A new campaign was launched recently called ‘Head in the Game’ urging football fans to look after their mental health and talk about their struggles.
The brainchild of Dundalk fan Dean Arrowsmith and a number of his friends, the group have partnered with charities Shine and Jigsaw to ensure that those who need help get it or at least know where to look for it.
The foundation of Head in the Game was inspired by the tragic death of Dundalk FC videographer Harry Taaffe in July with a promotional video featuring a number of League of Ireland fans and Irish internationals titled ‘Don’t Turn Your Floodlights Off’ attracting over 200,000 views so far on social media.
The poem in that video was penned by former Dundalk FC hitman Dean Arrowsmith, nowadays coaching in Chicago, as his way of dealing with the passing of Harry Taaffe and his uncle Andrew ‘Tik Tok’ Califf who also died from suicide in 2017.
Speaking about its origins to The Argus recently, Dean said: “Myself and five or six others set it up. After the tragic passing of Harry Taaffe, people were rightly saying stuff online about mental health.
“I lost my uncle to suicide back in 2017 and nothing has really changed since then. It’s all well and good that we’re writing nice things and saying these things shouldn’t happen but I just thought action needs to be taken.
“We got together on a group chat on Facebook and just thought about what can we do. We thought about raising money for charities etc but we mostly want to focus on raising awareness amongst football fans and people involved in the game that you can talk about your problems. Basically we want people to open up.
“A lot has come out about Harry since he passed away that he had been struggling for a while. That wasn’t common knowledge with the public but a lot of people at this time, especially with Covid, are struggling because they can’t get out to games. Some people live for their Friday nights at Oriel. I know that personally from when I was involved with the club. I lived for Friday nights and the fact we can’t do that now, people are struggling with it.
“We’re trying to get people to open up about any problems that they may have and just raise awareness about mental health amongst people involved in football. Right now we’re primarily aiming it at supporters of clubs but long-term we’re looking at the broader spectrum of everyone that is involved in the game and everyone that is involved in sport in Ireland.”
Dean, nicknamed Pingu by friends, said he had his own mental health problems in 2013 and said it is important that anyone feeling down speaks out to someone.
“We’re just trying to start a conversation right now about mental health in football and just get people to open up and talk about their problems.
“I feel personally from my perspective when I was involved with the club in 2012 coming off the back of the Save Our Club stuff, I had my own problems that I never really shared with anybody. Once I finally did open up about it, I felt a lot better so I’m just hoping that what we’re doing in the early phases is get people to talk about their problems because it can help them feel a little bit better.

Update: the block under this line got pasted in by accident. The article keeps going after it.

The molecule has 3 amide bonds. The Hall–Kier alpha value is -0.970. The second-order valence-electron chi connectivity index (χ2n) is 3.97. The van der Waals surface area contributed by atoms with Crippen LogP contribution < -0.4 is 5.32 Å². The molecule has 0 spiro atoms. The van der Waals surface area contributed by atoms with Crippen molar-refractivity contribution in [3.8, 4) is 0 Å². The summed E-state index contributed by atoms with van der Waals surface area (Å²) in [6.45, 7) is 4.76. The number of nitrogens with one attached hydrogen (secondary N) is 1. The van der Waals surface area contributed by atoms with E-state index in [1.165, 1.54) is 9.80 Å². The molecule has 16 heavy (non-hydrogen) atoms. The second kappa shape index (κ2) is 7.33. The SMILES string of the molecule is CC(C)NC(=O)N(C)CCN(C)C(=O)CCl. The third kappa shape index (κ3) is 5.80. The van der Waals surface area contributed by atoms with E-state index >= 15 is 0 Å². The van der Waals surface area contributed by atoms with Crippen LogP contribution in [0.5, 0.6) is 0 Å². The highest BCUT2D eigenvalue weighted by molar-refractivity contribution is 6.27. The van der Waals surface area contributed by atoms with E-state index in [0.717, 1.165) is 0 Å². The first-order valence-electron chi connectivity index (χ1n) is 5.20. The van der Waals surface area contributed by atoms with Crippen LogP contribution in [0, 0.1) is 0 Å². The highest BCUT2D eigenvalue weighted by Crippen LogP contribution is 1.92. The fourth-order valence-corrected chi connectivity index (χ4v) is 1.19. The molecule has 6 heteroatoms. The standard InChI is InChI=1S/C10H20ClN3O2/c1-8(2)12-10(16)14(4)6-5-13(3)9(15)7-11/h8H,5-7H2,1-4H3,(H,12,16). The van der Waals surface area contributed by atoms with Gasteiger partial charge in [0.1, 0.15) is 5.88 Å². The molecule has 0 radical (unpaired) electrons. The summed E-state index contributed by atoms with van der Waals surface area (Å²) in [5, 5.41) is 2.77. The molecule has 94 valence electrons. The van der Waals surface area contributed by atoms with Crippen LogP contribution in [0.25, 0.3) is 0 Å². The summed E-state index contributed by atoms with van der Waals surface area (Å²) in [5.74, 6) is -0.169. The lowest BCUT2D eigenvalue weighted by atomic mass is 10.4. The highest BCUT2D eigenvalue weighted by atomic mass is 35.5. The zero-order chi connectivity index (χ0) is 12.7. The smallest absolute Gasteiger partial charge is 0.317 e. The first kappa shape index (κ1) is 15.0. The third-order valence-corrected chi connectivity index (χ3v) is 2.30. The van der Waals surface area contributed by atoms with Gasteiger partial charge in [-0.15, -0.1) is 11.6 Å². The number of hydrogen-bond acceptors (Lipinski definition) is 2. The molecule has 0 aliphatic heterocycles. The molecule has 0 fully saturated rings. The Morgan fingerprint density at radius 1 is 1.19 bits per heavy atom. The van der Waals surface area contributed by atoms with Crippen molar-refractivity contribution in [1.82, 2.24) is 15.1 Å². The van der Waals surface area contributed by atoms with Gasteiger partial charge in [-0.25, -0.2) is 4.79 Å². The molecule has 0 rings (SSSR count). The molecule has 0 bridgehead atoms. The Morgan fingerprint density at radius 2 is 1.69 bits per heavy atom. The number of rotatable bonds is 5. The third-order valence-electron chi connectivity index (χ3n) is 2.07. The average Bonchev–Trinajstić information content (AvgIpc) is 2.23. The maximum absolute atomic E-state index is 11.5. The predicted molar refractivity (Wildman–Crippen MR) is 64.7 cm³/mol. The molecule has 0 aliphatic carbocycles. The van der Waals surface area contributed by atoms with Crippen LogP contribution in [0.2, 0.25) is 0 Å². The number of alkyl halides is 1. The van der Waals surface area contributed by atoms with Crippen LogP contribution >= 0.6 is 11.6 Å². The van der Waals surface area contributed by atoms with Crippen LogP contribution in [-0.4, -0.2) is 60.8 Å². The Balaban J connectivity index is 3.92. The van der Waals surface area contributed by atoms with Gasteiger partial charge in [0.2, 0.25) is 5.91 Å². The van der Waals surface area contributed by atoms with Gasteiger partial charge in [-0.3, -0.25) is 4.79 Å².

“I broke down probably halfway through 2013 in the smoking room of a pub with one of my mates. The two of us were struggling and we both started crying. Even just having that conversation and getting that bit of emotion out helped me massively with my own mental health.
“It’s about trying to get people to open up and talk to anybody right now but we’re available on our social media platforms as well so if someone doesn’t feel comfortable talking to someone that they know then they can reach out to us and we can put them in touch with the charities that we’re involved with. We just want to help.”
Arrowsmith said he was delighted with the reaction ‘Don’t Turn Your Floodlights Off’ had received.
“It far exceeded our expectations. I wrote that poem the day after I found out about Harry’s passing. That was just my way of coping with it. I presented it to the other lads in the group and said wouldn’t it be great to make a video about it so we just contacted supporters of other clubs and then I’ve a friend who works in sports PR and she was able to get James McClean on board. I annoyed the head out of Andy Reid to get him on board too and we got Blah Blah Studio in Dundalk to put it together. Ryan Duffy did a really good job.
“When we put it out I went for a run because I was nervous about how it would go given it was my words but I think it has now reached over 200,000 people between Facebook and Twitter.
“I think had we got 1,000 views we’d have been happy so for it to reach that many people we were delighted. Mike Treacy, the former Dundalk chairman, text me and said that video alone will help people so that was great to hear. It was the point of why we put it out.
“If that video can help one person then that’s brilliant. We have a couple of things that we hope to follow up on and towards the end of October we’ll have another couple of videos and we hope to do a fundraiser for the charities that we’re involved with before the end of the year. Hopefully then it will just go from there.
“I think we’ve kind of struck lightning in a bottle here a little bit because it is something that everybody has experienced whether that be personally or through family members or friends. It’s something that is not talked about enough, particularly in football circles, so we’re just hoping that we’ll be able to get people to open up and start a conversation about mental health in football.”
A website is planned shortly for Head in the Game but the group can now be followed on Twitter, Instagram and Facebook where various resources can be found.